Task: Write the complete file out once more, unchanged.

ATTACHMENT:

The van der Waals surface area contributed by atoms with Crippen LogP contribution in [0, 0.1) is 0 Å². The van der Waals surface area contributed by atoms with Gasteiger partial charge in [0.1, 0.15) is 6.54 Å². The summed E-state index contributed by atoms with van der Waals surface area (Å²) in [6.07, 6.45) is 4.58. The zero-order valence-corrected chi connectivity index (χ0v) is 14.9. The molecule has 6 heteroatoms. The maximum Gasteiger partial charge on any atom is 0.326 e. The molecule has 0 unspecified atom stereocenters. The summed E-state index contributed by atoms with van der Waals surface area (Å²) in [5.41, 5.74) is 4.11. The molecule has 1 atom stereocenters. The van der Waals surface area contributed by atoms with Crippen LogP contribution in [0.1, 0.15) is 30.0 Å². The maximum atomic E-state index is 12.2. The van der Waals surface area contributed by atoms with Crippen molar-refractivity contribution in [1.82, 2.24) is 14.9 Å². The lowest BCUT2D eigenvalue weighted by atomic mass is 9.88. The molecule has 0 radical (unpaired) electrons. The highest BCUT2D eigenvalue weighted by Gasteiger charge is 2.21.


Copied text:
The van der Waals surface area contributed by atoms with Crippen LogP contribution in [0, 0.1) is 0 Å². The van der Waals surface area contributed by atoms with Gasteiger partial charge in [0.1, 0.15) is 6.54 Å². The summed E-state index contributed by atoms with van der Waals surface area (Å²) in [6.07, 6.45) is 4.58. The zero-order valence-corrected chi connectivity index (χ0v) is 14.9. The molecule has 6 heteroatoms. The maximum Gasteiger partial charge on any atom is 0.326 e. The molecule has 0 unspecified atom stereocenters. The summed E-state index contributed by atoms with van der Waals surface area (Å²) in [5.41, 5.74) is 4.11. The molecule has 1 atom stereocenters. The van der Waals surface area contributed by atoms with Crippen LogP contribution in [0.1, 0.15) is 30.0 Å². The maximum atomic E-state index is 12.2. The van der Waals surface area contributed by atoms with Crippen molar-refractivity contribution in [1.82, 2.24) is 14.9 Å². The lowest BCUT2D eigenvalue weighted by atomic mass is 9.88. The molecule has 0 radical (unpaired) electrons. The highest BCUT2D eigenvalue weighted by Gasteiger charge is 2.21.